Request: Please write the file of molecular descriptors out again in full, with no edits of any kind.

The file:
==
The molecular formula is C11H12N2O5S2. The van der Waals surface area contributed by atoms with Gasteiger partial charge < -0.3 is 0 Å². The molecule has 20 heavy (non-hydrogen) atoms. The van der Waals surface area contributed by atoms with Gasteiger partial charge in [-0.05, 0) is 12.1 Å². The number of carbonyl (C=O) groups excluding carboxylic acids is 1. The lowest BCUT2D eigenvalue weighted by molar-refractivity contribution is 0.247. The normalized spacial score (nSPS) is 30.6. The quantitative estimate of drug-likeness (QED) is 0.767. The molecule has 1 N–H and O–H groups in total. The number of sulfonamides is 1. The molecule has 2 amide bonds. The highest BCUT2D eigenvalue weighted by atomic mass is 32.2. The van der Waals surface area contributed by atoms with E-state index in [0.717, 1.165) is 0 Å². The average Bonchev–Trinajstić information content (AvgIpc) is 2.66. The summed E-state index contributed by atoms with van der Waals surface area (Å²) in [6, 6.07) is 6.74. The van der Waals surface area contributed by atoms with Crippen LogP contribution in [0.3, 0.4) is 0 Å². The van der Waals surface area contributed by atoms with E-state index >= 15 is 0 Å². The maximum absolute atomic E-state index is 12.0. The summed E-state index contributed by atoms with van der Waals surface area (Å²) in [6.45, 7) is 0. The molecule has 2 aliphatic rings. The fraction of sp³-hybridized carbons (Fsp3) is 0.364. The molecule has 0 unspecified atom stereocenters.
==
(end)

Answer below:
The molecular formula is C11H12N2O5S2. The van der Waals surface area contributed by atoms with Gasteiger partial charge < -0.3 is 0 Å². The molecule has 20 heavy (non-hydrogen) atoms. The van der Waals surface area contributed by atoms with Gasteiger partial charge in [-0.05, 0) is 12.1 Å². The number of carbonyl (C=O) groups excluding carboxylic acids is 1. The lowest BCUT2D eigenvalue weighted by molar-refractivity contribution is 0.247. The normalized spacial score (nSPS) is 30.6. The quantitative estimate of drug-likeness (QED) is 0.767. The molecule has 1 N–H and O–H groups in total. The number of sulfonamides is 1. The molecule has 2 amide bonds. The highest BCUT2D eigenvalue weighted by atomic mass is 32.2. The van der Waals surface area contributed by atoms with E-state index in [0.717, 1.165) is 0 Å². The average Bonchev–Trinajstić information content (AvgIpc) is 2.66. The summed E-state index contributed by atoms with van der Waals surface area (Å²) in [6, 6.07) is 6.74. The van der Waals surface area contributed by atoms with Crippen LogP contribution in [0.3, 0.4) is 0 Å². The van der Waals surface area contributed by atoms with E-state index >= 15 is 0 Å². The maximum absolute atomic E-state index is 12.0. The summed E-state index contributed by atoms with van der Waals surface area (Å²) in [6.45, 7) is 0. The molecule has 2 aliphatic rings. The fraction of sp³-hybridized carbons (Fsp3) is 0.364. The molecule has 0 unspecified atom stereocenters.